The problem is, you cannot possibly hope to learn how to improve a child’s focus at school until you know what is going on with that particular child. Many children literally bounce off the walls and are instantly labeled as ADD or ADHD. Before jumping to that conclusion there are a number of things you can do as a parent to get to the route of the problem. The first thing you should do before rushing off to the doctor is to do a ‘food elimination diet’ to eliminate certain foods or groups of foods to which your child could be allergic or have a sensitivity to. Of course we all know that the worst culprits are foods and beverages containing high amounts of sugar, but your child could be allergic to wheat or corn or peanuts or any number of other foods and/or food groups. It is a lengthy process and can take several months to properly assess your child’s behavior when foods are eliminated from his or her diet, but many parents have met with a great deal of success with this method. Sometimes improving mental focus is as simple as eating a well-balanced diet devoid of foods your child is allergic or sensitive to.
Psychological and Emotional Stressors
Oftentimes there are psychological or emotional stressors that are the ultimate cause of a child’s inability to focus. Once you have gone through the food elimination diet and have identified any foods which seem to trigger a child’s lack of focus or inability to sit still, you may still be noticing the same behaviors even if lessened to some degree. Depending on the age of the child, there are certain ways you can help your child to talk about what is going on in his or her life. Little children react to tension in the family so it is up to you as a parent to reduce the amount of stress at home. Older children fall prey to peer pressure and there could be something going on that you aren’t aware of. If you cannot draw your child out to talk about where their mind is going for sanctuary, seek professional help. You would be amazed at how counseling can reduce some of the stress which enables your child to focus on the task at hand rather than going off somewhere in his/her mind to escape the stressors.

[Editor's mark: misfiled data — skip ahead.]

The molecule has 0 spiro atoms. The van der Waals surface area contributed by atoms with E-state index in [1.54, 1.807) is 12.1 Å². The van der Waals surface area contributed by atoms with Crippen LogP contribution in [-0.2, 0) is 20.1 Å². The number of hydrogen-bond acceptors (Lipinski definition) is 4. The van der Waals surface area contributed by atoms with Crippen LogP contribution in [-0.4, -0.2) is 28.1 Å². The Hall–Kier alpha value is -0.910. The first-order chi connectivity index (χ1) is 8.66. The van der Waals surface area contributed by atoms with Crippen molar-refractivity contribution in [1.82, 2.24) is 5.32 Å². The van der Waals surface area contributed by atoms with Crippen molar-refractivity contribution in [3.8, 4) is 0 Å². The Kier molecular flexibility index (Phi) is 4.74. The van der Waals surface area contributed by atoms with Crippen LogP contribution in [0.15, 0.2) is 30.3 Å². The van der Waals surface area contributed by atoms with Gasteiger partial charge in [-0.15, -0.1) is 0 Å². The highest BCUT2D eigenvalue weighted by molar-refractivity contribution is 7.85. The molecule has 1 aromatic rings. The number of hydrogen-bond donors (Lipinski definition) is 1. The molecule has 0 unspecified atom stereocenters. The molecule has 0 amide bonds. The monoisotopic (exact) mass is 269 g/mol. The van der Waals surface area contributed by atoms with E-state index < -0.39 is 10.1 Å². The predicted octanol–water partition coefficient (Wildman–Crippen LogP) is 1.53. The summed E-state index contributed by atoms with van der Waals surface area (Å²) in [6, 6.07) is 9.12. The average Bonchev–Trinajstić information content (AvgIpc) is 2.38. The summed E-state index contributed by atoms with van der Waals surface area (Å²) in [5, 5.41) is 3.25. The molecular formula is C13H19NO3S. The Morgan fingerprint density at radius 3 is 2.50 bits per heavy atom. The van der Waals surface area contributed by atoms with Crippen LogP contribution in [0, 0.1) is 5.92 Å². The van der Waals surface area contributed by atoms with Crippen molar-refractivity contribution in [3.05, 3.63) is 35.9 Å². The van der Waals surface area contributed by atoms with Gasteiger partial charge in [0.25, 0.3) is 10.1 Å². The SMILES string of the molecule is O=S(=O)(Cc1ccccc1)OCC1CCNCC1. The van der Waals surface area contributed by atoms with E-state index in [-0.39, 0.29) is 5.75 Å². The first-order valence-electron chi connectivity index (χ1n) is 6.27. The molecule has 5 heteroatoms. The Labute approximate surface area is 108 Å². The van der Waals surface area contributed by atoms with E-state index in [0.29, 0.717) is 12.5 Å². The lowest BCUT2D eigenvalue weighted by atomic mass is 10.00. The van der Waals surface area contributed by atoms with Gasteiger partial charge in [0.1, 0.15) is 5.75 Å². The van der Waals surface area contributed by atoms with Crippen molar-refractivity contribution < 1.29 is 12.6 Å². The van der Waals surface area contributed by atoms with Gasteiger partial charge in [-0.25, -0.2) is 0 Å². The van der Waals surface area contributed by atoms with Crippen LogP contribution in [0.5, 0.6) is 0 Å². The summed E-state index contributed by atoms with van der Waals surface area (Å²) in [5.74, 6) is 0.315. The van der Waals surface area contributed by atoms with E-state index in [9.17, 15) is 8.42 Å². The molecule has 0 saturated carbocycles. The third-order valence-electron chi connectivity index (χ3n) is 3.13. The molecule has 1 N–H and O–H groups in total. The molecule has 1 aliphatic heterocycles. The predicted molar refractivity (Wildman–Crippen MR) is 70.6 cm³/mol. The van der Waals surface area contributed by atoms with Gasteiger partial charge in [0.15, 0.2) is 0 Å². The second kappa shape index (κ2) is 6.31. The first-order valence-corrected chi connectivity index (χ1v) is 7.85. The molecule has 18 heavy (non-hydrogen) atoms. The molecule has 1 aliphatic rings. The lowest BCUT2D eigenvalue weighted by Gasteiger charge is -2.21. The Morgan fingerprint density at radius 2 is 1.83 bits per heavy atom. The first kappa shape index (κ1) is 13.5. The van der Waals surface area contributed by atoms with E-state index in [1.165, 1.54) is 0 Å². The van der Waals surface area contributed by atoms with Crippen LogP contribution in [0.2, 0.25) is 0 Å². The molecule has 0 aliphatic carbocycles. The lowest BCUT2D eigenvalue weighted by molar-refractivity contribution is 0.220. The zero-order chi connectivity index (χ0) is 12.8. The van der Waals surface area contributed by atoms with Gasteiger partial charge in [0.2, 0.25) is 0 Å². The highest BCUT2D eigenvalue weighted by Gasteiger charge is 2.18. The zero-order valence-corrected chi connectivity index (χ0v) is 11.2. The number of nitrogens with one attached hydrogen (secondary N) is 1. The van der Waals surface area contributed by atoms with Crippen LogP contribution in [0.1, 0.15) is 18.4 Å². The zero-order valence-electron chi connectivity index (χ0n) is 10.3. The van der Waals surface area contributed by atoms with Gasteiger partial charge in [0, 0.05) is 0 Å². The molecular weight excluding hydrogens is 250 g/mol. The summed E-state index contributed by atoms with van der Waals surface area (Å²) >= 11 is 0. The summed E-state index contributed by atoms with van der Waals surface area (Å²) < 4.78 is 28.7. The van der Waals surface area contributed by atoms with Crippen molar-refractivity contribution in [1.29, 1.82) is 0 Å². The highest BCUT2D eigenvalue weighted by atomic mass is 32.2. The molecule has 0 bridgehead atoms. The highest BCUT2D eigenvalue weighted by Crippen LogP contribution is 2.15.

There are a number of games you can play with your child to improve focus, memory and cognitive functions. When trying to find a way how to improve a child’s focus at school, start by helping him/her to focus at home! As mentioned, the brain is truly malleable which means that you can play ‘memory games’ with your child to improve concentration. Make it fun and exciting and your child will literally play for hours on end. Lay out a series of objects and have your child memorize the sequence. Cover them up and time how long it takes for your child to recall the order in which they were laid out. Over time, the neurons in the brain will map out a new path and it will become easier for your child to focus both at home and at school as well. There are many other fun games like this and you will find that there is a significant amount of research which substantiates that you really can re-train the brain to focus.
As you can see, there really isn’t a pat answer to the question of how to improve a child’s focus at school. There are so many reasons why your child could be having difficulty staying on task that it may take some amount of time, effort and a great deal of patience before you get to the root of the problem. It may be something as easy to remedy as a food allergy and it may be something as complex as some deep seated emotional issues. However, once you find the underlying cause you have a foundation upon which to build. You can learn how to improve a child’s focus at school if you first understand why he or she is having problems in the first place.